The IEA forecasts that electricity generation from renewables will nearly triple from 2010 to 2035, reaching 31 per cent of total generation. In 2035, hydropower provides half of renewables-based generation, wind almost one quarter and solar PV 7.5 per cent.
Biofuels use more than triples from 1.3 million barrels of oil equivalent per day (mboe/d) in 2010 to 4.5 mboe/d in 2035.
The IEA calculates that investment in renewables of $6.4 trillion is required between now and 2035. The power sector accounts for 94 per cent of this sum – wind ($2.1 trillion), hydro ($1.5 trillion) and solar PV ($1.3 trillion) – with the remainder in biofuels.
Investment in OECD countries accounts for 48 per cent of the total, focusing mainly on wind and solar PV, while in non-OECD countries most investment is in hydro and wind. Renewable energy subsidies jumped to $88 billion in 2011, up 24 per cent on 2010, and they need to hit almost $240 billion in 2035 to achieve the trends projected by the IEA.
An investment in renewables of $6.4 trillion is required over 2012-2035
Cumulative support to renewables for power generation amounts to $3.5 trillion, of which over one quarter is already locked in by commitments to existing capacity, and about 70 per cent is set to be locked in by 2020.
While vital to the growth of the industry, subsidies for new renewables capacity need to be reduced as costs fall to avoid them becoming an excessive burden on governments and end-users.
The shadow of Fukushima continues to hang over nuclear power in many countries in the IEA’s forecast, notably – and unsurprisingly – Japan, where following the disaster in March 2011 all reactors were shutdown for stress tests to review their safety.
To date, only two units have restarted while in September, Japan released the Innovative Strategy for Energy and the Environment, which includes a goal of reducing reliance on nuclear power.
The IEA assumes that all existing reactors except those at Fukushima Daini and Daiichi are re-commissioned over the next few years. Their lifetimes are limited to 40 years in the case of reactors built before 1990 and 50 years for those built more recently. It also assumes that no new plants – apart from two already under construction – are built by 2035. As such, the IEA forecasts total nuclear capacity in Japan will fall from 46 GW in 2011 to 24 GW in 2035, and the share of nuclear in electricity generation drops from 26 per cent in 2010 to 20 per cent in 2020 and 15 per cent in 2035.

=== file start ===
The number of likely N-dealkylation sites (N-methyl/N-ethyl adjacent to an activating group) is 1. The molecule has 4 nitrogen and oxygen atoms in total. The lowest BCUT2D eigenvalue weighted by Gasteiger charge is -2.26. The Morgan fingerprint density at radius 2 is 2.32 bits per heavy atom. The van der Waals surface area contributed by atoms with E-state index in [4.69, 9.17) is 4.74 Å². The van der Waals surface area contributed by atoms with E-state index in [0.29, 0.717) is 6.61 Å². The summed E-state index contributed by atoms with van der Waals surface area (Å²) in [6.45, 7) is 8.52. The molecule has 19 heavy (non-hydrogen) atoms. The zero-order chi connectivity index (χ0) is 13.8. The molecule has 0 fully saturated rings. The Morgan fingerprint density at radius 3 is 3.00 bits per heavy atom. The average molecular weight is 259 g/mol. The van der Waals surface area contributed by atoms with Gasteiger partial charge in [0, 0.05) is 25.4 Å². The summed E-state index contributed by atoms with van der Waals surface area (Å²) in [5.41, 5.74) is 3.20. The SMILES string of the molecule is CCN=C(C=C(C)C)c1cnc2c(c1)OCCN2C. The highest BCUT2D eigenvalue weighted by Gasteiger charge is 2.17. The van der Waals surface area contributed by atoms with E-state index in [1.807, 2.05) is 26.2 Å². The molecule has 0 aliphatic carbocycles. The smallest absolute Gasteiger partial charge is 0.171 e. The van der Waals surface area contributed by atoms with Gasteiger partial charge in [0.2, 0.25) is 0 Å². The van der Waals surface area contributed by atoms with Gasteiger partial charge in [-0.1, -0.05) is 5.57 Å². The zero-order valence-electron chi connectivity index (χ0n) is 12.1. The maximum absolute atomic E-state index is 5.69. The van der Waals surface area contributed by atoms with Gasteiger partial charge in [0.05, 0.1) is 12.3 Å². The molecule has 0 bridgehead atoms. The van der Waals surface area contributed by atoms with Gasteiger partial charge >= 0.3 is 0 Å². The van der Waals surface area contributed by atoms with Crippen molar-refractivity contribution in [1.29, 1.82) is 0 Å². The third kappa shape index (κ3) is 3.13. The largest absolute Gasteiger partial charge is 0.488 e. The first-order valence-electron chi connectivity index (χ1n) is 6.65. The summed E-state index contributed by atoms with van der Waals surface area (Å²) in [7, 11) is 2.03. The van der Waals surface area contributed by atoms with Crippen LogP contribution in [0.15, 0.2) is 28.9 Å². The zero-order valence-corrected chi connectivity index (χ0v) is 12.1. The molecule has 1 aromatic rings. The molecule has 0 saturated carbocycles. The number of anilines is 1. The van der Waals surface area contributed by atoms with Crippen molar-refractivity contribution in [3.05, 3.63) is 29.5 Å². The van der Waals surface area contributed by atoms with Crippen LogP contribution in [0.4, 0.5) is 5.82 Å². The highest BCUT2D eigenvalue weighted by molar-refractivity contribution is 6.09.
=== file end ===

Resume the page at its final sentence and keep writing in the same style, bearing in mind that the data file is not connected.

Meanwhile, nuclear power output grows at roughly the same pace as projected in the 2011 WEO, with the exception of the US, where some plants are due for retirement and the effect of unconventional gas means that fewer new plants are likely to be built.
As a result, US nuclear capacity reaches 120 GW in 2035, which is 5 GW lower than the projection in the 2011 WEO. Installed capacity in 2035 in the EU is also revised down, from 129 GW to 120 GW, as a result of the reduced competitiveness of nuclear power and slightly higher retirements.
In China, it is expected that a moratorium on new approvals will be lifted and the nuclear programme will proceed as planned.
At present, there are 64 reactors under construction in the world, totalling 66 GW of capacity.
Transmission & distribution (T&D)
Finally, the IEA predicts that the total length of the T&D system worldwide will increase by 25 million km to around 93 million km in 2035. Distribution networks, delivering power over short distances from substations to households, businesses and small industrial facilities, account for about 88 per cent of this increase, while transmission grids, moving power over long distances from generators to local substations near the final customers, account for the remainder.
The IEA stresses that “robust T&D grids are critical to system flexibility and are particularly important for accommodating the increasing contribution of variable renewables”.
Cumulative investment in T&D from 2012 to 2035 is estimated to be $7.2 trillion, with finance from non-OECD countries making up more than three-fifths of this, and China alone accounting for 40 per cent. Meanwhile in the OECD, the majority of T&D investment will be spent on replacing and refurbishing assets rather than building new ones, as power markets in these countries are relatively mature.